Multiplication Tables Check - Getting the Best from Your Pupils
Estimated Reading Time - six minutes.
This blog piece thinks about how we can get the best out of our Year 4 pupils in the upcoming Multiplication Tables Check. This year is the first year that the check becomes statutory for all Year 4 pupils. This year the screening check takes place over the three-week period of Monday 6 June - Friday 24 June 2022. As this check is testing the fluent recall of pupil’s multiplication facts, it is important that our pupils are quick and accurate.
I have broken down my top four tips to support you as a teacher in this run up to the Multiplication Tables Check.
1. Identify Unknown Facts - Finding the Gaps
With the Multiplication Tables Check only a month away, I think that it is incredibly important that we focus our immediate attention on finding any specific multiplication table gaps that our pupils currently have. This is important as we may begin to fall into the trap of continuous testing with our pupils. It is important that we are aware that the children have a secure understanding of their multiplication tables and that they can recall these easily, however the more we test, the less time we have to teach. In finding immediate gaps we can focus our teaching on the unknown facts and can even begin to make a personalised approach for each pupil.
This table shows the weighting of questions from each multiplication in the check. We can see that there will be more questions from the 6, 7, 8, 9 and 12 multiplication tables because these have been determined to be the most difficult multiplication tables. For this reason, we might want to ensure that our pupils are most secure with these multiplication tables.
2. Provide Models and Images to Develop Visual Memory
Now that we have found the gaps in pupils’ knowledge it is important that we are able to fill these gaps. Although the Multiplication Tables Check is checking for pupils’ fluency, I think it is still important that pupils gain a deep conceptual understanding about multiplication. One of the ways to provide this is by using models and images to represent the multiplication tables. This should be approached in a skilful way with a clear rationale behind why any manipulative or representation is used. In the Education Endowment Foundations ‘Improving Mathematics in Key Stages Two and Three Guidance Report’ it states that teachers should “enable pupils to understand the links between the manipulatives and the mathematical ideas they represent. This requires teachers to encourage pupils to link the materials (and the actions performed on or with them) to the mathematics of the situation, to appreciate the limitations of concrete materials, and to develop related mathematical images, representations, and symbols.” (Education Endowment Foundation, 2017).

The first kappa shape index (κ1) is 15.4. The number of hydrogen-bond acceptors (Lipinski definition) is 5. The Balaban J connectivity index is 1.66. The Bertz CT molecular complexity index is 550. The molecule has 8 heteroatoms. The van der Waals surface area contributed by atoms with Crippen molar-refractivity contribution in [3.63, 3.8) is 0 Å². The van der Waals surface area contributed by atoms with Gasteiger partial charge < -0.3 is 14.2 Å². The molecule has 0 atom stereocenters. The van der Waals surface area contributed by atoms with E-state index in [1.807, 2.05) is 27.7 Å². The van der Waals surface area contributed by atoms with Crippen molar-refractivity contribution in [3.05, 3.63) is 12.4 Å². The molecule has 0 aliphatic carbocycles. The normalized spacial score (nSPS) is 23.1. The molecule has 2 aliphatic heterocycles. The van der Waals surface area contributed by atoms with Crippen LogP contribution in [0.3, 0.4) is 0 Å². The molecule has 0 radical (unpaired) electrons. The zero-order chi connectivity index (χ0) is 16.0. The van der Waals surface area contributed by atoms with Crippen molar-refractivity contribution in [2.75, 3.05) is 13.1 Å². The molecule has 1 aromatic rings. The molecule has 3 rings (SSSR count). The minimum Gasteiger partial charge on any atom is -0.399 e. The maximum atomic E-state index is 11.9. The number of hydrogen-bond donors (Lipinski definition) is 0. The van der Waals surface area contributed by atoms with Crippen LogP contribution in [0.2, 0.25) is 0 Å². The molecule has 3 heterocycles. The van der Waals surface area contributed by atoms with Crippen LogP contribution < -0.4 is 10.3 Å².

This idea is further discussed by NCETM with the use of representations “to expose the mathematical structure being taught” rather than objects to assist children in performing calculations which “may encourage a child to become dependent on them.” (NCETM, 2022).
With this in mind, a child that might be stuck on the multiplication fact 6x4, might already know 4x6. In this instance we may wish to use an array so that the child is able to see the commutative nature of multiplication. They may be able to see relationships between other multiplication facts, such as 6x4 is the same as 6x2 +6x2. We can see in exploring the multiplication tables using representations and manipulatives a stronger conceptual understanding will be built rather than learning tricks.